Friday, December 31, 2004

SCLM buries the lede on torture memos 

So, the Bush Department of [cough] Justice tries to put the toothpaste back in the tube by writing a memo that says Oh, we were wrong. We thought torture was legal, and White House [cough] Counsel Alberto Gonzales even wrote a memo saying that it was legal, but never mind, it isn't legal after all.

And the new memo came out before the Gonzales confirmation hearings! Fancy that. Nice timing, eh?

Of course, we've been saying all along (here and here) that the truly reprehensible part of the Gonzales memos isn't the fact that they try to justify torture, but that they claim the [cough] President has the "inherent authority" to set aside the law.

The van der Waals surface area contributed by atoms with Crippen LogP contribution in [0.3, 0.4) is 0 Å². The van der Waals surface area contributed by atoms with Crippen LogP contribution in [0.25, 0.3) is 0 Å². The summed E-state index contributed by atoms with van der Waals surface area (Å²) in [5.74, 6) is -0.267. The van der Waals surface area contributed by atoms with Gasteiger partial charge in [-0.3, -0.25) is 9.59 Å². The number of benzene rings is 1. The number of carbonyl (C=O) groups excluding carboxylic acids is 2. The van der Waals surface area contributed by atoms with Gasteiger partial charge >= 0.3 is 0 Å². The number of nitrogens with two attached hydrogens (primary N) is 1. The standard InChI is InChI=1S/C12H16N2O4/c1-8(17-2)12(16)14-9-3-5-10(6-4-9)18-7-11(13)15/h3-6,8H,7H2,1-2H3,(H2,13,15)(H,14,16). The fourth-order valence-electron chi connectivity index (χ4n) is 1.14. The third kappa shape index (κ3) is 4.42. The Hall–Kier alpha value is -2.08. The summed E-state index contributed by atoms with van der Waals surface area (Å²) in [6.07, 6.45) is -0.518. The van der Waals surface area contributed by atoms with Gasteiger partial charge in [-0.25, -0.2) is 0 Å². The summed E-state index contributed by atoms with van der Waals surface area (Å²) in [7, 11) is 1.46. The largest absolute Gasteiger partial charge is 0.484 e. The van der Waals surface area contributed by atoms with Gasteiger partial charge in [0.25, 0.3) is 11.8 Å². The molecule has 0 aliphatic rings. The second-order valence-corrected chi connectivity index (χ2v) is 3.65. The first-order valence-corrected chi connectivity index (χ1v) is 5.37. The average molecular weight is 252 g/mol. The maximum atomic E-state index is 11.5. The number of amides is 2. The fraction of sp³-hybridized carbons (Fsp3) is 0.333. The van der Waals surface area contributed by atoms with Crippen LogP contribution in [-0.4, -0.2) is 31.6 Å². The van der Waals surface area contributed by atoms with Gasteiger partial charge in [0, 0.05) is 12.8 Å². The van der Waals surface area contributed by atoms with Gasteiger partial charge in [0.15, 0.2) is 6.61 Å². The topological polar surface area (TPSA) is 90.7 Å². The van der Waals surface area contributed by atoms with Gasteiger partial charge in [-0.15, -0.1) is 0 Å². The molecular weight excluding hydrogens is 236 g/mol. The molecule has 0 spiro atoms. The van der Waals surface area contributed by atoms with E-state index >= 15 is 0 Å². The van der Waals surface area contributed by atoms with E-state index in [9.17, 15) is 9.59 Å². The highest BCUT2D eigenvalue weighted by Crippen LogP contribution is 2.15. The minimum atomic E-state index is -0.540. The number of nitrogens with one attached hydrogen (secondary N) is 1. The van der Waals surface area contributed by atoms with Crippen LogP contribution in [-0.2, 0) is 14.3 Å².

And guess what! The malAdministation (seemingly) back-pedalled on torture, but not on the Divine Right of Presidents. That should be the lede, right? Since it means there's not such thing as the rule of law, and the Constitution is inoperative? But let's count. AP buries the lede, oh, one two three four five six seven eight paragraphs in:

The 17-page memo does not address two of the most controversial assertions in the first memo: that Bush, as commander in chief in wartime, had authority superseding anti-torture laws and that U.S. personnel had legal defenses against criminal liability in such cases.
(via AP)

So, Justice issues a new memo. Yawn. So what? Bush believes he can set the law aside whenever he wants, so what does a memo matter?

NOTE WaPo doesn't mention the "inherent authority" issue either. How very odd.

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